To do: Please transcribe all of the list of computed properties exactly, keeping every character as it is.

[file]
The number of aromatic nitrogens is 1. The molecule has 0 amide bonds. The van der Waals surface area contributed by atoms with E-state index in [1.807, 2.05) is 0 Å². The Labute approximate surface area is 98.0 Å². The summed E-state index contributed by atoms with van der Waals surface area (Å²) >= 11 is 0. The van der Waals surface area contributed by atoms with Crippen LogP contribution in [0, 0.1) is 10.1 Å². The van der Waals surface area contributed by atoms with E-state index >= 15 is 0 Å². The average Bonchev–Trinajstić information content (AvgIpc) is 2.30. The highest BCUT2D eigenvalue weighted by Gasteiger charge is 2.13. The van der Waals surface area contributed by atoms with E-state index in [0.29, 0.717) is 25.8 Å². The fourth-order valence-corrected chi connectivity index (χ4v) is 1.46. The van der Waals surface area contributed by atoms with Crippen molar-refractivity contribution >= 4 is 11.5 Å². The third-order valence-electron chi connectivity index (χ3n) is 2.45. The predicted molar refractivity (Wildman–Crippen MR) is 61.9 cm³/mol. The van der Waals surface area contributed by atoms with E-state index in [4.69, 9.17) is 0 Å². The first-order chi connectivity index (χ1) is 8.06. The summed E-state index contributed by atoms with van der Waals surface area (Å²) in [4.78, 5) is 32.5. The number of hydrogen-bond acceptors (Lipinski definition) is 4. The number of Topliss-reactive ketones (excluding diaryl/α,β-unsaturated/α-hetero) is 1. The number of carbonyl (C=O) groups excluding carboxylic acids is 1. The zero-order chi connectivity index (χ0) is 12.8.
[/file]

The number of aromatic nitrogens is 1. The molecule has 0 amide bonds. The van der Waals surface area contributed by atoms with E-state index in [1.807, 2.05) is 0 Å². The Labute approximate surface area is 98.0 Å². The summed E-state index contributed by atoms with van der Waals surface area (Å²) >= 11 is 0. The van der Waals surface area contributed by atoms with Crippen LogP contribution in [0, 0.1) is 10.1 Å². The van der Waals surface area contributed by atoms with E-state index >= 15 is 0 Å². The average Bonchev–Trinajstić information content (AvgIpc) is 2.30. The highest BCUT2D eigenvalue weighted by Gasteiger charge is 2.13. The van der Waals surface area contributed by atoms with E-state index in [0.29, 0.717) is 25.8 Å². The fourth-order valence-corrected chi connectivity index (χ4v) is 1.46. The van der Waals surface area contributed by atoms with Crippen molar-refractivity contribution >= 4 is 11.5 Å². The third-order valence-electron chi connectivity index (χ3n) is 2.45. The predicted molar refractivity (Wildman–Crippen MR) is 61.9 cm³/mol. The van der Waals surface area contributed by atoms with E-state index in [4.69, 9.17) is 0 Å². The first-order chi connectivity index (χ1) is 8.06. The summed E-state index contributed by atoms with van der Waals surface area (Å²) in [4.78, 5) is 32.5. The number of hydrogen-bond acceptors (Lipinski definition) is 4. The number of Topliss-reactive ketones (excluding diaryl/α,β-unsaturated/α-hetero) is 1. The number of carbonyl (C=O) groups excluding carboxylic acids is 1. The zero-order chi connectivity index (χ0) is 12.8.